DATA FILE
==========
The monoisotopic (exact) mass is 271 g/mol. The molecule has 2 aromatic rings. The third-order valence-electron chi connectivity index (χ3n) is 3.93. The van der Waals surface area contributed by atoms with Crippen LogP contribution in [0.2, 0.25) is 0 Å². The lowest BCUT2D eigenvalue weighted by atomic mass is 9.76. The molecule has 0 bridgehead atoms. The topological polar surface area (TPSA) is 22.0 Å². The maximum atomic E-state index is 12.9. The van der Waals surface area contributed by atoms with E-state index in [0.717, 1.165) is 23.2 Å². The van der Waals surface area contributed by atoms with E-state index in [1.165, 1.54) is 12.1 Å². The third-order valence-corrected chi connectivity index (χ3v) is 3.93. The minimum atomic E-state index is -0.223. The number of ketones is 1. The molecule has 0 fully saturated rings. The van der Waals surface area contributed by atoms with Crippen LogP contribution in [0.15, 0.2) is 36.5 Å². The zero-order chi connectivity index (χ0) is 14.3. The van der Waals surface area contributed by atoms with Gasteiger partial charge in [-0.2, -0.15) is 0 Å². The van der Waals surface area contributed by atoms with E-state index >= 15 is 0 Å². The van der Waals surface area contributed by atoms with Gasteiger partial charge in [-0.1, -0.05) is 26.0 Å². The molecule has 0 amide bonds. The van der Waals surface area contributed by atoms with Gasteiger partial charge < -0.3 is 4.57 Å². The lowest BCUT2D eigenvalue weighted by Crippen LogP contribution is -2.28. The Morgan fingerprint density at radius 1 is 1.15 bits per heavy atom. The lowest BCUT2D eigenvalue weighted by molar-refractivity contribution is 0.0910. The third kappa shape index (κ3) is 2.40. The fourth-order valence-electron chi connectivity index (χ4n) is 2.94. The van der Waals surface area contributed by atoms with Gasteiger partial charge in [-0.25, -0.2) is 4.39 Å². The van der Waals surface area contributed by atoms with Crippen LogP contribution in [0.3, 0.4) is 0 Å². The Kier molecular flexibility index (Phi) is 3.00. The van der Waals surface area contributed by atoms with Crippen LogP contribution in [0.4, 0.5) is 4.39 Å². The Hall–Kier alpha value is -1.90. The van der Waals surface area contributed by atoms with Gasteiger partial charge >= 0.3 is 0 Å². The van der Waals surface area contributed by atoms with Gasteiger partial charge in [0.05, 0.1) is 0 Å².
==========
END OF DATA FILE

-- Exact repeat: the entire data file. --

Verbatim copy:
The monoisotopic (exact) mass is 271 g/mol. The molecule has 2 aromatic rings. The third-order valence-electron chi connectivity index (χ3n) is 3.93. The van der Waals surface area contributed by atoms with Crippen LogP contribution in [0.2, 0.25) is 0 Å². The lowest BCUT2D eigenvalue weighted by atomic mass is 9.76. The molecule has 0 bridgehead atoms. The topological polar surface area (TPSA) is 22.0 Å². The maximum atomic E-state index is 12.9. The van der Waals surface area contributed by atoms with E-state index in [0.717, 1.165) is 23.2 Å². The van der Waals surface area contributed by atoms with E-state index in [1.165, 1.54) is 12.1 Å². The third-order valence-corrected chi connectivity index (χ3v) is 3.93. The minimum atomic E-state index is -0.223. The number of ketones is 1. The molecule has 0 fully saturated rings. The van der Waals surface area contributed by atoms with Crippen LogP contribution in [0.15, 0.2) is 36.5 Å². The zero-order chi connectivity index (χ0) is 14.3. The van der Waals surface area contributed by atoms with Gasteiger partial charge in [-0.2, -0.15) is 0 Å². The van der Waals surface area contributed by atoms with E-state index >= 15 is 0 Å². The van der Waals surface area contributed by atoms with Gasteiger partial charge in [-0.1, -0.05) is 26.0 Å². The molecule has 0 amide bonds. The van der Waals surface area contributed by atoms with Gasteiger partial charge < -0.3 is 4.57 Å². The lowest BCUT2D eigenvalue weighted by Crippen LogP contribution is -2.28. The Morgan fingerprint density at radius 1 is 1.15 bits per heavy atom. The lowest BCUT2D eigenvalue weighted by molar-refractivity contribution is 0.0910. The third kappa shape index (κ3) is 2.40. The fourth-order valence-electron chi connectivity index (χ4n) is 2.94. The van der Waals surface area contributed by atoms with Gasteiger partial charge in [-0.25, -0.2) is 4.39 Å². The van der Waals surface area contributed by atoms with Crippen LogP contribution in [0.3, 0.4) is 0 Å². The Kier molecular flexibility index (Phi) is 3.00. The van der Waals surface area contributed by atoms with Crippen LogP contribution in [0.4, 0.5) is 4.39 Å². The Hall–Kier alpha value is -1.90. The van der Waals surface area contributed by atoms with Gasteiger partial charge >= 0.3 is 0 Å². The van der Waals surface area contributed by atoms with Gasteiger partial charge in [0.05, 0.1) is 0 Å².